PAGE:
Army Set to Introduce Smartphones Into Combat

Army smartphone

FORT POLK, La. -- Soldiers assigned to the first U.S. Army brigade scheduled to deploy to Afghanistan with the service’s next generation combat radio system called the technology a “game-changer” as the 10th Mountain trained here ahead of an upcoming tour.

The suite of radios, networking systems, and software -- known in Army parlance as Capability Set 13 -- is designed to boost mobile connectivity. Infantry troops will be able to use a smartphone tethered to a digital radio to mark the locations of roadside bombs, share intelligence, and even send text messages.

The system gives soldiers patrolling on foot or riding in vehicles a similar level of connectivity as their counterparts back at headquarters. It will enhance front-line communications as the mission in Afghanistan shifts from combating insurgents to advising and assisting the Afghan security forces while also drawing down, said Col. Mark Elliott, who oversees development of the Army's tactical network.

“This is just in time for a retrograde mission,” he said, referring to the process of removing military equipment from an operating area. “We're pulling cables out of buildings because we're trying to turn the lights out.”

The equipment includes smartphones such as the Motorola Atrix running Google Inc.'s Android software; handheld AN/PRC-154 Rifleman Radios; portable AN/PRC-117G Falcon III radios; satellite dishes, and other pieces of hardware and software.

“We are completely digital as an Army with this system,” said Lt. Col. Alan Boyer, commander of the 2nd Battalion, 30th Infantry Regiment, 4th Brigade Combat Team, 10th Mountain Division. The unit is training with the technology here at its home base in preparation of a deployment to Afghanistan this spring.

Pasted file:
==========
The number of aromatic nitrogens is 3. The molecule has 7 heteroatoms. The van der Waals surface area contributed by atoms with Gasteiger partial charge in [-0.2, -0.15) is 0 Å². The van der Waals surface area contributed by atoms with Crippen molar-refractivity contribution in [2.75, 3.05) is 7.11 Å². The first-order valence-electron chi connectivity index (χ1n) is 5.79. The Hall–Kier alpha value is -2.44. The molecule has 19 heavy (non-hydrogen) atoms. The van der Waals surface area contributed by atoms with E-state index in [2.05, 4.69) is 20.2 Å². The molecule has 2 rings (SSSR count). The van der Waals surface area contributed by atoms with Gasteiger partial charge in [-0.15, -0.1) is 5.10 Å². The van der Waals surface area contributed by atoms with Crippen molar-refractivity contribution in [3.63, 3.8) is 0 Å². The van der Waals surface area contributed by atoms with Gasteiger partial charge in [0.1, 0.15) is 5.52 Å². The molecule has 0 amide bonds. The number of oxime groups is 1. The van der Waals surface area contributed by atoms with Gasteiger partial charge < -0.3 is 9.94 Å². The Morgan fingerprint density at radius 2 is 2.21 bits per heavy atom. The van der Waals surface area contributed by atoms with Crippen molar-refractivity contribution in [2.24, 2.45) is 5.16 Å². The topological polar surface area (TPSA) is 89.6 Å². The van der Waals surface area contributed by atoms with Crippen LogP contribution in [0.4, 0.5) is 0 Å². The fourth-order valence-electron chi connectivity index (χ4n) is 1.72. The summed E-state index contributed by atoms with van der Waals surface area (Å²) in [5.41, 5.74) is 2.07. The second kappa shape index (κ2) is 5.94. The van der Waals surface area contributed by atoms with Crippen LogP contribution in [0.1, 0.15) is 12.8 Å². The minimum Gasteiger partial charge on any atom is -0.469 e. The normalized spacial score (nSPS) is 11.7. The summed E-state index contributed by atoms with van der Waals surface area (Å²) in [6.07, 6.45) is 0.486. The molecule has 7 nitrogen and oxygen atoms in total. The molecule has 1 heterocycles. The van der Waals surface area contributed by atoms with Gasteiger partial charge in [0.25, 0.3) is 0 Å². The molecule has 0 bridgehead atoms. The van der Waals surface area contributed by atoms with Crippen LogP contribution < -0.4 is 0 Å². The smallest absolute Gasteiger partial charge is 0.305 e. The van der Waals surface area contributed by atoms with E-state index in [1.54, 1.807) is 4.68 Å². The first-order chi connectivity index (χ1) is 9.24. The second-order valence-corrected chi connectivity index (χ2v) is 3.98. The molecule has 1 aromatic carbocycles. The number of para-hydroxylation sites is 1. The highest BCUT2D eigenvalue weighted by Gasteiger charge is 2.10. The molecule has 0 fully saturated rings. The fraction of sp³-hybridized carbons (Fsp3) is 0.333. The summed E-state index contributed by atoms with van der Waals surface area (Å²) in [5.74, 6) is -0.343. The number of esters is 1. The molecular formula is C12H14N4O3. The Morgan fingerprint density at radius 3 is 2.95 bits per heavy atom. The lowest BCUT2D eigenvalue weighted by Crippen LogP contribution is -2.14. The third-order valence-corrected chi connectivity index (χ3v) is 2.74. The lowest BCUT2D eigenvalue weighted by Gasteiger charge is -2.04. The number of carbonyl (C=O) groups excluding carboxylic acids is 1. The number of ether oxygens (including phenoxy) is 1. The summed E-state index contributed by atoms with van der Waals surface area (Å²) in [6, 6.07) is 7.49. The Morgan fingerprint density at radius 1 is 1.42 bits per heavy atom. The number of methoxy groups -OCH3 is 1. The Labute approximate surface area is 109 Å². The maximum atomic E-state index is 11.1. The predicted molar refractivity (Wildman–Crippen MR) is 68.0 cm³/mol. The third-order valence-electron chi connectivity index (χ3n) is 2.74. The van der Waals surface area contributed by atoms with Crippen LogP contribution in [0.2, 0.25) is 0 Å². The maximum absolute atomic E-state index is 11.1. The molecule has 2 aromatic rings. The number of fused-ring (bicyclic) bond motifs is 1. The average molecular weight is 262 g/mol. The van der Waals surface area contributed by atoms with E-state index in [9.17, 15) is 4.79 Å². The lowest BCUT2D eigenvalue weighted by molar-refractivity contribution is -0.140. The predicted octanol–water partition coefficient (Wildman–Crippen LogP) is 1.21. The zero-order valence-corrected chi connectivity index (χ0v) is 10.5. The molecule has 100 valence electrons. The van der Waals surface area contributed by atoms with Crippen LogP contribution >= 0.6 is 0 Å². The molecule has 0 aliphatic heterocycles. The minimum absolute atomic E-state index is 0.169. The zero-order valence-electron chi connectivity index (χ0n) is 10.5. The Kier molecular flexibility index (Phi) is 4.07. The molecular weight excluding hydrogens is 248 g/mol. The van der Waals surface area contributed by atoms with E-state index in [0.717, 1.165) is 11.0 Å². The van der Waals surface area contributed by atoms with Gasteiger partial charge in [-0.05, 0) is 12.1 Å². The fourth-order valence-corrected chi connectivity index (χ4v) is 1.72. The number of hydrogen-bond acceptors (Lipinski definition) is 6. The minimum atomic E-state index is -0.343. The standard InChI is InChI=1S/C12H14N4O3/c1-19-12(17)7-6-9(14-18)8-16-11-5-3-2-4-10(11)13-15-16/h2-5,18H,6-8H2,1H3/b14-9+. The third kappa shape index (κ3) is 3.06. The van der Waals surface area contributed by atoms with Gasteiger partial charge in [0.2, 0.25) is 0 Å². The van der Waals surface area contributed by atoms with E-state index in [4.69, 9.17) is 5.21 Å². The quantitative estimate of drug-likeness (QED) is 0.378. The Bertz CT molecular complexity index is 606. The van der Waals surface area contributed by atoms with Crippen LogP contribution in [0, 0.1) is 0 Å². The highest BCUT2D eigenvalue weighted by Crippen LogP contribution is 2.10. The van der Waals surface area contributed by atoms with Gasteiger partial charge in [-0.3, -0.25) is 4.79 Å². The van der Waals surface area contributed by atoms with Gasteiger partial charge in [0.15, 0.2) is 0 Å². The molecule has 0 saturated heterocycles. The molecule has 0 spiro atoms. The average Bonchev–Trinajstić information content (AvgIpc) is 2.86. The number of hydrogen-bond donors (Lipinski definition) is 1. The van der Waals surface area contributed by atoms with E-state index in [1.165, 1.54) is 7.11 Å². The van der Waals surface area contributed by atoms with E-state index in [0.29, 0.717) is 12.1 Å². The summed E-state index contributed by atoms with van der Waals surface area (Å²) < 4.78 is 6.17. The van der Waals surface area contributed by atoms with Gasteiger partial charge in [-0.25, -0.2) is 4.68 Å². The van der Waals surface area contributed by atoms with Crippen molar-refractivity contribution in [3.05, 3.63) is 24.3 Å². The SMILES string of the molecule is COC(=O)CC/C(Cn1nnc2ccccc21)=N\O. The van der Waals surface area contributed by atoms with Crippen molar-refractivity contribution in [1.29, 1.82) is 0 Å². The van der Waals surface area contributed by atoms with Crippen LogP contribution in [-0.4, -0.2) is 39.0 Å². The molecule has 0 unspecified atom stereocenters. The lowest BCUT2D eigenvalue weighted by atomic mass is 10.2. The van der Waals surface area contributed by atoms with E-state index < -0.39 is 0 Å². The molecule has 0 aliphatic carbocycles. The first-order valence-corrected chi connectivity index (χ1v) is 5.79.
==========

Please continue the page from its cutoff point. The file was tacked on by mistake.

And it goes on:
“It allows us to have that mission command and that flatness among the smaller organizations, so that we can see ourselves, first and foremost, and also be able to rapidly pass information back and forth," he said. "That is a game-changer.”

The mission comes as the White House is pressing for a faster withdrawal of U.S. forces from Afghanistan. President Obama said in the State of the Union that the number of American troops in the country will be cut by half, to about 34,000, in a year. The war, he said, “will be over” by late 2014.

In response to the evolving mission and budget uncertainty, the Army has decreased the number of brigades set to receive the communications gear to four brigades and two division headquarters -- down from eight brigades.

Soldiers wear the smartphones, which can't make calls, inside a padded case on their chests. The devices are connected to Rifleman Radios on their backs. The larger communications equipment is installed on heavy, blast-resistant trucks, known as mine-resistant ambush-protected all-terrain vehicles, or M-ATVs, made by Oshkosh Corp.

Tech-savvy troops have already begun experimenting with different configurations.